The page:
RabbitMQ doesn't introduce very much new concepts to Entreprise Integration Patterns. However, it's good to know how it defines them before starting to write code.
This article introduces basic concepts of RabbitMQ. It doesn't focus on global Entreprise Integration Pattern components because they were described in the article about introduction to Spring Integration. Each RabbitMQ component is described in separate part. And it begins by exchanges.
Exchanges are middlemen between message producers and consumers. Messages are not transmitted directly to one or more queues. They are sent firstly to exchanges and then, routed to appropriated queues. Routing is made according to exchange type. We can distinguish 4 types of exchanges (for AMQP v0.9.1):
- direct exchange - the simplest one. The message is routed directly to corresponding queue. The queue is identified through routing key matching.
- fanout exchange - this type allows to send one message to two or more queues. This exchange doesn't contain a concept of identifying appropriated queues. Once one queue is subscribed to given exchange, it'll receive the message, point.
- topic exchange - it's like the mix of direct and fanout exchange. It routes the message to queues taking into account: the routing key and queue pattern used to bind to given exchange. Messages sent to this exchange can be routed to several queues.
- headers exchange - as the name indicates, this exchange is based on headers defined in transmitted message. The routing key is ignored and only headers are considered in message dispatching process. The routing is made in 2 configurations: for all matching headers and for any matching header. The configuration to apply is defined by the queue throught x-match attribute.
In previous part we saw a lot of places where queue word appears. The definition which could be associated to them is: the elements storing messages consumed by application. As observed previously, messages are first dispatched to exchanges. After that, according to exchange type, they are sent to queues, where they remain until consumption.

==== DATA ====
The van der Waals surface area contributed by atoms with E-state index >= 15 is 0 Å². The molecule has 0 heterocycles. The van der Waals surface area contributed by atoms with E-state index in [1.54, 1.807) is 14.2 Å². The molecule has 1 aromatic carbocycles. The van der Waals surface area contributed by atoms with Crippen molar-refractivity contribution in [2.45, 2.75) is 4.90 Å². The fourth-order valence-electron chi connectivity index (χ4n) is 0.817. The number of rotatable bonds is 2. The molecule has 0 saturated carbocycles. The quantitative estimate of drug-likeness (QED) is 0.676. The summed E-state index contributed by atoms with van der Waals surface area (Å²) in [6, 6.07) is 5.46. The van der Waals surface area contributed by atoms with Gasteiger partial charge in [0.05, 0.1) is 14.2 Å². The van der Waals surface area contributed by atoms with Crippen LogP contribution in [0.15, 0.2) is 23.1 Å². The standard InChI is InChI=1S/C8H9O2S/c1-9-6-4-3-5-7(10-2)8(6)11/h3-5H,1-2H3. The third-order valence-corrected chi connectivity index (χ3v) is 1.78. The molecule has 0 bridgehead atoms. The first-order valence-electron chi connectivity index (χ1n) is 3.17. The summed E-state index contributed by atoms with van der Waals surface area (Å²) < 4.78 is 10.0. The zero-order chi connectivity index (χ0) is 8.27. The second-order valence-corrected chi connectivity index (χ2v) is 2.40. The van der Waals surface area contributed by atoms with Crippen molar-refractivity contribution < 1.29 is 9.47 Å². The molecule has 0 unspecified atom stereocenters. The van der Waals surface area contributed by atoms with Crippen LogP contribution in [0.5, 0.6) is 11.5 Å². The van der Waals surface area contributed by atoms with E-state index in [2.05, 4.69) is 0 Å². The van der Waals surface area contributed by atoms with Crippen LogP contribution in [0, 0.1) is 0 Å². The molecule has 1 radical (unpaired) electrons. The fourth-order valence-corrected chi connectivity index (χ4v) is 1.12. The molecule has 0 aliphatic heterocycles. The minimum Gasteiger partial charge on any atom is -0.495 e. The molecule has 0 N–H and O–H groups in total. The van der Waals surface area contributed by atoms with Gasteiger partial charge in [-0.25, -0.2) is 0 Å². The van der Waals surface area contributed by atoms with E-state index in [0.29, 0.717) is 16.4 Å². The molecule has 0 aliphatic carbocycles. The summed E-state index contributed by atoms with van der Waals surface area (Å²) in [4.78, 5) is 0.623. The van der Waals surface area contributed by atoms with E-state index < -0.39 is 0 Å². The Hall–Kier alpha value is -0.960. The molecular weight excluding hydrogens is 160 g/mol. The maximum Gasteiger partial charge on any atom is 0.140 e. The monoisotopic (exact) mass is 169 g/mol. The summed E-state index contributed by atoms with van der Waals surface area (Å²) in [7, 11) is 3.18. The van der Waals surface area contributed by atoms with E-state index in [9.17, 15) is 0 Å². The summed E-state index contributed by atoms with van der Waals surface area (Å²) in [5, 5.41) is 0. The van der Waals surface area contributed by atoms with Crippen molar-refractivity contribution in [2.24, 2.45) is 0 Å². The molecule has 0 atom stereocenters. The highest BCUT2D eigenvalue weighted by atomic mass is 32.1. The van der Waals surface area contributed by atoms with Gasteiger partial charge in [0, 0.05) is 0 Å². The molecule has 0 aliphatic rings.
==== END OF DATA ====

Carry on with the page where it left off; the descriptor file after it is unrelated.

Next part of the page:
Two queue types exist: durable and transient. The first ones can survive RabbitMQ restarts because they are saved to persistent storage (as disk). The second ones is recreated from scratch in the case of reboot. But in the part describing messages we'll see that durable queue doesn't guarantee that message survives broker restart.
This concepts describes the relationship between queues and exchanges. When one queue wants to receive messages from exchange, it must define some rules. According to these rules, exchange will chose appropriated queues and route messages to them. This rules are known as bindings.
To work with RabbitMQ, the application must connect to it. The connection is nothing more, nothing less than TCP connection between RabbitMQ broker and the application consuming or producing messages. After establishing the connection, a AMQP channel is created. The communication is not done directly through TCP connection but through AMQP channel defined inside it.
The mainspring of channels is the performance. TCP session management is quite expensive. Opening multiple TCP connections could lead to performance problems. It's more optimized to open one connection per application and define one or more channels inside it.
Another very important component of RabbitMQ is a message. A message is composed by payload and label. The first one contains transmitted data. The second is more linked to configuration because it contains routing key used to determine exchange which should receive the message.
Generally, messages aren't the most mysterious part for RabbitMQ beginners. At the begin, the single main problem can be provoked by the messages durability. As mentioned earlier, by default messages don't persistent. To make them persistent, ie. be able to recover them after RabbitMQ restart, 3 conditions must be respected:
- message delivery mode must be set to persistent
- message must be published into a durable exchange
- message must be stored in a durable queue
However, forcing messages persistence brings some performance drawbacks. Persistent messages are stored in a persistence log file. So they must be saved in disk with I/O operation. And this kind of operations is much slower than the same operation executed on RAM side.
To resume this introduction part, RabbitMQ consists on messages sent through a channel opened in connection between application and RabbitMQ broker. These messages are routed to appropriated queues. Routing process is made thanks to defined bindings. By default, messages don't persist and disappear after RabbitMQ restart. To bypass that, 3 parts: message, exchange and queue must be configured to be persistent.